After the War he went on several scientific expeditions. His travels took him to Australia, India and Egypt.
His works take into account rhythmic processes found in nature. Rudolf Steiner influenced him greatly and anthroposophical medicine became his methodological approach to the study of nature, medicine, plants and natural phenomena.
Rudolf Joseph Lorenz Steiner was an Austrian philosopher, social reformer, architect and esotericist. Steiner gained initial recognition at the end of the nineteenth century as a literary critic and published philosophical works including The Philosophy of Freedom. At the beginning of the twentieth century he founded an esoteric spiritual movement, anthroposophy, with roots in German idealist philosophy and theosophy; other influences include Goethean science and Rosicrucianism.
1935 Hauschka founded the first WALA Laboratory near Ludwigsburg and later in 1953 this became WALA- Heilmittel Laboratorium. According to Hauschka himself, one of the most prominent people he met during this period was Otto Ohlendorf, the infamous Nazi war criminal.In 1942 while in Vienna Hauschke married the anthroposophical doctor Margaret Stavenhagen whom he had first met in the Ita Wegman Clinical Therapeutic Institute in Arlesheim in 1929.
Ludwigsburg is a city in Baden-Württemberg, Germany, about 12 kilometres (7.5 mi) north of Stuttgart city centre, near the river Neckar. It is the largest and primary city of the Ludwigsburg district with about 88,000 inhabitants. It is situated within the Stuttgart Region, and the district is part of the administrative region (Regierungsbezirk) of Stuttgart.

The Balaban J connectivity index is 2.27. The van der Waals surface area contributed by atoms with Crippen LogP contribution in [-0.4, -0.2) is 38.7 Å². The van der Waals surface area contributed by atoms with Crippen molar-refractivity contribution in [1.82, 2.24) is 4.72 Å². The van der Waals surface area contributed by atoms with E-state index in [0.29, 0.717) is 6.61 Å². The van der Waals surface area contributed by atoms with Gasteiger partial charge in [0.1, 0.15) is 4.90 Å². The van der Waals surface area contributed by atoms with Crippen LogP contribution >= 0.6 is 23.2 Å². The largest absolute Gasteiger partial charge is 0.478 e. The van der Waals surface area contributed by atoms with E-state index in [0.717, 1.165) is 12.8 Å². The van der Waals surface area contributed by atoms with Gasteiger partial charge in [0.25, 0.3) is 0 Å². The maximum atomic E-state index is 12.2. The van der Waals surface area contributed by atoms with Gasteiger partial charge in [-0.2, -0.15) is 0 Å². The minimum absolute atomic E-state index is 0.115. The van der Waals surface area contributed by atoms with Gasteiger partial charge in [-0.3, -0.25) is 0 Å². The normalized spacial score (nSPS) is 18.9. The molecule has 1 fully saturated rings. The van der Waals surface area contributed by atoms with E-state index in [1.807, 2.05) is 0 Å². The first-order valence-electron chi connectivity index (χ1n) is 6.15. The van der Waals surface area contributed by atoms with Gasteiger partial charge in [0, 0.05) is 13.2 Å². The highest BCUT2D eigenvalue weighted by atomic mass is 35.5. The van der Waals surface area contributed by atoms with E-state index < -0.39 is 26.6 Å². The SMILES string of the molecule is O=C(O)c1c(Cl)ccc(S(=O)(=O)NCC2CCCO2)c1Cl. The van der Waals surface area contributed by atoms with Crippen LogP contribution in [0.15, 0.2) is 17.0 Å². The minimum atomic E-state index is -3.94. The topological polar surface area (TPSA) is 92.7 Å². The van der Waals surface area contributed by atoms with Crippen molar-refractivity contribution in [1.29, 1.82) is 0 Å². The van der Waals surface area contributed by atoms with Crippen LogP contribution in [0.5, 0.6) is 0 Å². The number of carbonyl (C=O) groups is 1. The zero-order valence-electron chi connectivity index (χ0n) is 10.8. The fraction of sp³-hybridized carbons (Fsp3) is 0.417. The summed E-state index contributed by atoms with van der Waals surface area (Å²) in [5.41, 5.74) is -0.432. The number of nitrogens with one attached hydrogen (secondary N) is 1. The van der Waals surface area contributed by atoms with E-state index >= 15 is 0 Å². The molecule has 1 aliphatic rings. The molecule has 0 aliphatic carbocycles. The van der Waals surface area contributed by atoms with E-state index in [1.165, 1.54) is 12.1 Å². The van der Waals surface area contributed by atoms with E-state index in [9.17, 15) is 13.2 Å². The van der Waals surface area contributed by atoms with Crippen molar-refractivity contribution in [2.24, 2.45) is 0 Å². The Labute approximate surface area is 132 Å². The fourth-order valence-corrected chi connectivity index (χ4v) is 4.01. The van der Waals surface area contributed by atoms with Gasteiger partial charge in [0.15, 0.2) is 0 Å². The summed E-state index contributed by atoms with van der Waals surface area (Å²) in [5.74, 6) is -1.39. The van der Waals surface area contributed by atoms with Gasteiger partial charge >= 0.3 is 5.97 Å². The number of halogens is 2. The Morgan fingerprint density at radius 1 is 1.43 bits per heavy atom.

Otto Ohlendorf was a German SS functionary and Holocaust perpetrator during the Nazi era. An economist by education, he was head of the Sicherheitsdienst (SD) Inland, responsible for intelligence and security within Germany. In 1941, Ohlendorf was appointed the commander of Einsatzgruppe D, which perpetrated mass murder in Moldova, south Ukraine, the Crimea, and, during 1942, the North Caucasus. He was tried at the Einsatzgruppen Trial, convicted, and executed in 1951.
Arlesheim is a statistic town and a municipality in the district of Arlesheim in the canton of Basel-Country in Switzerland. Its cathedral chapter seat, bishop's residence and cathedral are listed as a heritage site of national significance.
R. Hauschka’s weighing experiments were repeated by Stefan Baumgaertner and published in 1992.
The International Standard Book Number (ISBN) is a numeric commercial book identifier which is intended to be unique. Publishers purchase ISBNs from an affiliate of the International ISBN Agency.
Anthroposophy is a philosophy founded by the 19th century esotericist Rudolf Steiner that postulates the existence of an objective, intellectually comprehensible spiritual world, accessible to human experience. Followers of anthroposophy aim to develop mental faculties of spiritual discovery through a mode of thought independent of sensory experience. They also aim to present their ideas in a manner verifiable by rational discourse and specifically seek a precision and clarity in studying the spiritual world mirroring that obtained by natural historians in investigations of the physical world.
The General Anthroposophical Society is an "association of people whose will it is to nurture the life of the soul, both in the individual and in human society, on the basis of a true knowledge of the spiritual world." As an organization, it is dedicated to supporting the community of those interested in the inner path of schooling known as anthroposophy, developed by Rudolf Steiner.
Eurythmy is an expressive movement art originated by Rudolf Steiner in conjunction with Marie von Sivers in the early 20th century. Primarily a performance art, it is also used in education, especially in Waldorf schools, and – as part of anthroposophic medicine – for claimed therapeutic purposes.